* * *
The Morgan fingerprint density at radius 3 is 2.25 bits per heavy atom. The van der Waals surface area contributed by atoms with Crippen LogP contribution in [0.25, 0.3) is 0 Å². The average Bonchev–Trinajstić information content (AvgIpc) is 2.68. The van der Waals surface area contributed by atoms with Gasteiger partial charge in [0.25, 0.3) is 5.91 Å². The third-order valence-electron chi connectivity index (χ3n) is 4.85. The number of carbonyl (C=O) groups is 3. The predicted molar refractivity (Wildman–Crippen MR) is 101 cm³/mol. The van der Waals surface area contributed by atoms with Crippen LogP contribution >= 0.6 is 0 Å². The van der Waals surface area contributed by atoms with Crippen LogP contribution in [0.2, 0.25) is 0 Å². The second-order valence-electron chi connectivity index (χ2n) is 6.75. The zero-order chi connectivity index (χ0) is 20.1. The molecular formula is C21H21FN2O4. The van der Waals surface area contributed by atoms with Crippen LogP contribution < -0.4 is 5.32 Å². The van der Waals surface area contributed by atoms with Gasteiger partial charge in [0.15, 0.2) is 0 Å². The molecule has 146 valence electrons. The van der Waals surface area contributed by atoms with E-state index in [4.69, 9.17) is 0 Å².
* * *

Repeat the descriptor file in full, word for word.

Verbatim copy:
The Morgan fingerprint density at radius 3 is 2.25 bits per heavy atom. The van der Waals surface area contributed by atoms with Crippen LogP contribution in [0.25, 0.3) is 0 Å². The average Bonchev–Trinajstić information content (AvgIpc) is 2.68. The van der Waals surface area contributed by atoms with Gasteiger partial charge in [0.25, 0.3) is 5.91 Å². The third-order valence-electron chi connectivity index (χ3n) is 4.85. The number of carbonyl (C=O) groups is 3. The predicted molar refractivity (Wildman–Crippen MR) is 101 cm³/mol. The van der Waals surface area contributed by atoms with Crippen LogP contribution >= 0.6 is 0 Å². The van der Waals surface area contributed by atoms with Crippen LogP contribution in [0.2, 0.25) is 0 Å². The second-order valence-electron chi connectivity index (χ2n) is 6.75. The zero-order chi connectivity index (χ0) is 20.1. The molecular formula is C21H21FN2O4. The van der Waals surface area contributed by atoms with Crippen LogP contribution < -0.4 is 5.32 Å². The van der Waals surface area contributed by atoms with Gasteiger partial charge in [0.15, 0.2) is 0 Å². The molecule has 146 valence electrons. The van der Waals surface area contributed by atoms with E-state index in [4.69, 9.17) is 0 Å².